From the “EPA models are always accurate” department comes this bit of good news.
The air we breathe today in the United States is much cleaner than it was in the 1960s and 70s. But recent satellite data show that air quality is not improving as quickly as predicted by models.
“Air quality is better than it was decades ago, but now we’re starting to see the improvement slow down,” said Helen Worden, atmospheric scientist at the National Center for Atmospheric Research.
In a recent study supported by NASA, lead author Zhe Jiang, Worden, and a group of researchers used satellite data and advanced computer simulations to find that major air pollutants are not decreasing as rapidly as expected. That is, air quality is not improving as much as the U.S. Environmental Protection Agency’s (EPA) inventories and computer models indicate they should.
The team looked at two major air pollutants: carbon monoxide and nitrogen oxide (NOx). Both are emitted by cars, trucks, and other vehicles, and by industrial sources such as power plants. In the presence of sunlight, both chemical compounds are key ingredients in ground-level ozone and smog.
The maps above show the change in NOx emissions from 2005–2009 and 2011–2015. NOx decreased by 7 percent annually from 2005 to 2009, whereas overall emissions only decreased 1.7 percent annually from 2011 to 2015. The maps were assembled from data acquired by the Ozone Monitoring Instrument (OMI) on NASA’s Aura satellite and correlated with measurements from ground–based air monitoring systems.
The study also showed that carbon monoxide emissions have not declined as quickly as expected in recent years. Those data came from the Measurement of Pollution in the Troposphere (MOPITT) instrument on NASA’s Terra satellite. Both OMI and MOPITT provide global, standardized views of emissions that are not subject to differences in regional and national ground–based reporting.
This slowdown in emissions reductions could make it more difficult for the United States to meet new federal regulations for healthy levels of ozone pollution. For example, in Southern California, the South Coast Air Quality Management District requires NOx emissions to be cut by 45 percent by 2023. In recent years though, NOx emissions and smog in Southern California have actually worsened.
“Ozone and other pollution standards are always health–based,” said Worden, a co–author of the study. “These emissions cuts are needed to reduce hospital visits and early mortality.”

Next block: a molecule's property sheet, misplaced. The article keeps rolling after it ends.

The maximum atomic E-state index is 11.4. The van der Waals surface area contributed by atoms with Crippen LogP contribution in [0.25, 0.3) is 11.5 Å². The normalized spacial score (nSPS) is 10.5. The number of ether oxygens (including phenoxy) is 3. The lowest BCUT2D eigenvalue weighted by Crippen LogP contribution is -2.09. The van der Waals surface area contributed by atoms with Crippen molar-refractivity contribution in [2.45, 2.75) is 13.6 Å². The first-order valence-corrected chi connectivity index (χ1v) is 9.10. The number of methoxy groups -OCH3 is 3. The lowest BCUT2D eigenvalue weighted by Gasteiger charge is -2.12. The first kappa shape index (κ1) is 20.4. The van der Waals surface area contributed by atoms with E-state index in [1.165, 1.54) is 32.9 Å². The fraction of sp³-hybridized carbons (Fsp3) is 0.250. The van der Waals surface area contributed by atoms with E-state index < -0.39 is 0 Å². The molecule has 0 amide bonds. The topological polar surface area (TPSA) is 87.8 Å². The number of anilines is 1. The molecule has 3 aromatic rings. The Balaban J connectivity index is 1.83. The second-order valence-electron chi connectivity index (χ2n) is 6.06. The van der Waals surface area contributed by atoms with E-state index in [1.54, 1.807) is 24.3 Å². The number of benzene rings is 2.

The satellite observations and the EPA estimates showed similar carbon monoxide concentrations in recent years, but NOx satellite data differed from the EPA’s ground–based inventories, which are represented in the graph above. EPA data showed that NOx concentrations continue a consistent decrease after 2011, but satellite data show that the improvement was not as steady. EPA estimates are measured directly from sources and based on monitored readings or engineering calculations emitted by vehicles or factories, whereas the satellite data measures total emissions in the atmosphere over a large area.
One explanation for why NOx concentrations are not falling as quickly as the EPA estimated is that smaller emission sources may have a bigger role than previously thought. Federal and state regulations have been effective in controlling large-scale emissions from motor vehicles and power plants. But more subtle emission sources—such as industrial boilers, residential water heaters, and construction equipment—now play a relatively larger role. Researchers also found that changes in heavy-duty diesel trucks have not reduced NOx emissions in the real–world as much as laboratory emission tests suggested they would.
The study suggests these smaller sources could be better monitored to improve the accuracy of the EPA’s emission inventories. “We can use the trends derived from satellites to inform EPA inventory trends,” said Worden. “Satellite observations and the EPA’s inventories can be used together to give a more complete picture of the nation’s air quality.’